“Absurd, crazy and insane.”

Those were the words Manuela Miller uses to describe the housing of registered sex offenders at the Midtown Inn at 22nd and Niagara streets, less than a mile from Niagara Street Elementary School.

“We are desperate as parents to do something about this,” said Miller, who has a 5-year-old grandson enrolled in the Falls school district. “We need help and we’re not taking no for an answer.”

To deliver that message, Miller organized an informational protest along Niagara Street on Tuesday and was joined throughout the day by a couple dozen participants and supporters, including city, state and school officials. Protesters held up signs such as “Who’s Watching Your Children?” and “What’s a Child’s Life Worth?” and encouraged people to sign a petition calling for removing offenders from the Midtown Inn. The petition already had 200 signatures by 10 a.m.

Niagara Street officials have secured support from the city, school district and Assemblywoman Francine DelMonte’s office on the issue, but Miller said something needs to be done soon. Close to 80 percent of Niagara Street’s 630 students walk to school.

“There’s two mentally ill sex offenders living there ... we need to get them out immediately,” she said. “We can’t take a year to decide what to do, something can happen to one of our children before that. We know it’s going to be a little hard to get them out because, of course, they have rights too, but I think our children take priority.”

At least eight Level 2 and 3 sex offenders live inside the Inn now, all convicted of offenses involving children between the ages of 6 and 13. The building, formerly the Zodiac Lounge, houses the largest concentration of sexual offenders in Niagara County.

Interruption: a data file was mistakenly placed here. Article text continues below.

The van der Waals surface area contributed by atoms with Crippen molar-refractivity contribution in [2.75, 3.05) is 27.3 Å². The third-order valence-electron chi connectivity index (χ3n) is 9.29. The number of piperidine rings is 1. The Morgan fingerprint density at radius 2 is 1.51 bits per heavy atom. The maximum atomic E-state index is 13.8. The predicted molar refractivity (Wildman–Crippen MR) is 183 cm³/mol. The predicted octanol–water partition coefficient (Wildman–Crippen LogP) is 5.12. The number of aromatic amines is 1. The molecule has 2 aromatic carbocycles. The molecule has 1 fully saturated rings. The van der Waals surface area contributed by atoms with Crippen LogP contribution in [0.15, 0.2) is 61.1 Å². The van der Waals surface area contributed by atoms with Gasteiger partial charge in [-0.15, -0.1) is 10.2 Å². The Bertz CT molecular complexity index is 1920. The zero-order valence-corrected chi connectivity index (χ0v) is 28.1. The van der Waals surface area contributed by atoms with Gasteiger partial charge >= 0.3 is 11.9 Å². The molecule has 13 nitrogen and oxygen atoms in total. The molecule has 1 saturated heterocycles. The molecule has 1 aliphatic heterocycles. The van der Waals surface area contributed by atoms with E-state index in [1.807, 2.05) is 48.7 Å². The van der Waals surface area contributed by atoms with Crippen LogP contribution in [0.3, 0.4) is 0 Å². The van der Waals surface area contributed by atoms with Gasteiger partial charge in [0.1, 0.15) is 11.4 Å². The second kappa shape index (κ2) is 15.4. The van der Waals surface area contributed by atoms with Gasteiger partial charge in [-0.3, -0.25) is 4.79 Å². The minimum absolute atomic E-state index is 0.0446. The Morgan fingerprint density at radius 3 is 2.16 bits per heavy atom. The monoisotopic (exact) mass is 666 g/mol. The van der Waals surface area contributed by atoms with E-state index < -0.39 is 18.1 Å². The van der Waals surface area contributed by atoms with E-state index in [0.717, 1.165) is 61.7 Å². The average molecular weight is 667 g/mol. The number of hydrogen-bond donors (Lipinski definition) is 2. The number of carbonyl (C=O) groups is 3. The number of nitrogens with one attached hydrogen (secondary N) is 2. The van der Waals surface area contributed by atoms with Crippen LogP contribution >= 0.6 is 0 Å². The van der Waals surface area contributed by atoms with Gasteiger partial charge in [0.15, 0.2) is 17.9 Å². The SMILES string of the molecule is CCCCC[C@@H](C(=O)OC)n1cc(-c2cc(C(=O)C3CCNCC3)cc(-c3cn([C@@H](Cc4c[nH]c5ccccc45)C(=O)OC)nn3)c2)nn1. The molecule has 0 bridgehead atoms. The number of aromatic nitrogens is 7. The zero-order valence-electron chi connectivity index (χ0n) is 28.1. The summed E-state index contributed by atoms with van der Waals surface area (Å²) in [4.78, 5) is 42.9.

Level 2 and 3 offenders are the most dangerous classifications. According to www.familywatchdog.us, close to 40 registered Level 2 and 3 offenders are living within a 1-mile radius of Niagara Street school.

The most recent addition to the Midtown Inn is registered sex offender James A. McKinney, who was assigned there last month by Supreme Court Justice Richard Kloch even though the majority of his sex crimes happened in North Tonawanda, where he and his mother reside. McKinney, 51, is completing a seven-year prison sentence for having sex with four girls younger than 14 and is considered to have a mental abnormality that makes it likely he will re-offend.

Tuesday’s protest, which was given clearance by city police and the school district, began shortly after 8 a.m. across the street from the elementary school and shifted to across the street from the Midtown Inn as the day went on. Miller didn’t rule out the possibility of more protests in the days to come until the public receives information from the state’s Division of Parole on how the offenders are monitored and supervised and details on how they’re assigned to sites.

“We’ll be out here as long as it takes,” she said.

Niagara Street business owner Sharon Szwedo agreed, saying the protest is just one of the steps in a process to eliminate offenders from the neighborhood.

“If nothing else, this will accomplish community awareness and maybe the people (at the Midtown Inn) will stay away from our kids,” Szwedo said. “We’re going to take this as far up as we can, even if that means the justice system.”

The Midtown Inn is in violation of a city ordinance preventing Level 2 and 3 registered sex offenders from living within 1,500 feet from a school, park or child care facility. However, the ordinance conflicts with the state’s regulations which allows residence if it’s at least 1,000 feet away.

“It doesn’t matter if it’s 1,500 feet or 1,000 feet away, it’s in the same neighborhood as a school and that’s unacceptable,” said Niagara Falls Board of Education President Robert Kazeangin. “There needs to be another alternative for these people to go and be rehabilitated.”

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